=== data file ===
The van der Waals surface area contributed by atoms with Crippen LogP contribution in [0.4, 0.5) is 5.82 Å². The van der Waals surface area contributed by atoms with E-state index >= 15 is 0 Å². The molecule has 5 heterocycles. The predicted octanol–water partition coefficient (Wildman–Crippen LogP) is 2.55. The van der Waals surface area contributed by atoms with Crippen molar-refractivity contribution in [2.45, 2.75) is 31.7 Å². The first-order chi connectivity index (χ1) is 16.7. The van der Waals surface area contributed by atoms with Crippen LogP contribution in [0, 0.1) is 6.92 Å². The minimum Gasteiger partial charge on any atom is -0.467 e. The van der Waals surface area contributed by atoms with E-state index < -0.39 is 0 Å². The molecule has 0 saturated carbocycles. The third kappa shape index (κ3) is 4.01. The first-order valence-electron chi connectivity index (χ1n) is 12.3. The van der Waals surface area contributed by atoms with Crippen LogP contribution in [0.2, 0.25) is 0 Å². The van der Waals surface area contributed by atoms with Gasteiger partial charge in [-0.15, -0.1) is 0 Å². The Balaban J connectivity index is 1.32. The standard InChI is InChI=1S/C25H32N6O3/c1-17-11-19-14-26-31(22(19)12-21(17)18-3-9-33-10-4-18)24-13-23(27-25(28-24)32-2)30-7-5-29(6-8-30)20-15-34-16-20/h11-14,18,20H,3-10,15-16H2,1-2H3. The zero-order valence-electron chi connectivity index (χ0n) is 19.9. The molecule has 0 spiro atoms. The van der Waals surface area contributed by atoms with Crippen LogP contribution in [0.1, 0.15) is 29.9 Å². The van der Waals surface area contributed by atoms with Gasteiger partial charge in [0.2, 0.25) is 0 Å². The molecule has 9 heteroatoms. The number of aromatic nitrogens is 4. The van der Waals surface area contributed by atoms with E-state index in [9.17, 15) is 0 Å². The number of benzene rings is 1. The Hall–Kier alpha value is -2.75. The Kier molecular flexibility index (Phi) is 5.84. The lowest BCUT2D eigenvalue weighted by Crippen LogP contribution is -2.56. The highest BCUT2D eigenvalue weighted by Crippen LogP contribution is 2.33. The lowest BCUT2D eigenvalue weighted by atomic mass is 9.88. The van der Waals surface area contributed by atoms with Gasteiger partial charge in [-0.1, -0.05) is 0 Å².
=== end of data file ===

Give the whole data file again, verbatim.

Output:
The van der Waals surface area contributed by atoms with Crippen LogP contribution in [0.4, 0.5) is 5.82 Å². The van der Waals surface area contributed by atoms with E-state index >= 15 is 0 Å². The molecule has 5 heterocycles. The predicted octanol–water partition coefficient (Wildman–Crippen LogP) is 2.55. The van der Waals surface area contributed by atoms with Crippen molar-refractivity contribution in [2.45, 2.75) is 31.7 Å². The first-order chi connectivity index (χ1) is 16.7. The van der Waals surface area contributed by atoms with Crippen LogP contribution in [0, 0.1) is 6.92 Å². The minimum Gasteiger partial charge on any atom is -0.467 e. The van der Waals surface area contributed by atoms with E-state index < -0.39 is 0 Å². The molecule has 0 saturated carbocycles. The third kappa shape index (κ3) is 4.01. The first-order valence-electron chi connectivity index (χ1n) is 12.3. The van der Waals surface area contributed by atoms with Crippen LogP contribution in [0.2, 0.25) is 0 Å². The van der Waals surface area contributed by atoms with Gasteiger partial charge in [-0.15, -0.1) is 0 Å². The Balaban J connectivity index is 1.32. The standard InChI is InChI=1S/C25H32N6O3/c1-17-11-19-14-26-31(22(19)12-21(17)18-3-9-33-10-4-18)24-13-23(27-25(28-24)32-2)30-7-5-29(6-8-30)20-15-34-16-20/h11-14,18,20H,3-10,15-16H2,1-2H3. The zero-order valence-electron chi connectivity index (χ0n) is 19.9. The molecule has 0 spiro atoms. The van der Waals surface area contributed by atoms with Crippen LogP contribution in [0.1, 0.15) is 29.9 Å². The van der Waals surface area contributed by atoms with Gasteiger partial charge in [0.2, 0.25) is 0 Å². The molecule has 9 heteroatoms. The number of aromatic nitrogens is 4. The van der Waals surface area contributed by atoms with E-state index in [9.17, 15) is 0 Å². The number of benzene rings is 1. The Hall–Kier alpha value is -2.75. The Kier molecular flexibility index (Phi) is 5.84. The lowest BCUT2D eigenvalue weighted by Crippen LogP contribution is -2.56. The highest BCUT2D eigenvalue weighted by Crippen LogP contribution is 2.33. The lowest BCUT2D eigenvalue weighted by atomic mass is 9.88. The van der Waals surface area contributed by atoms with Gasteiger partial charge in [-0.1, -0.05) is 0 Å².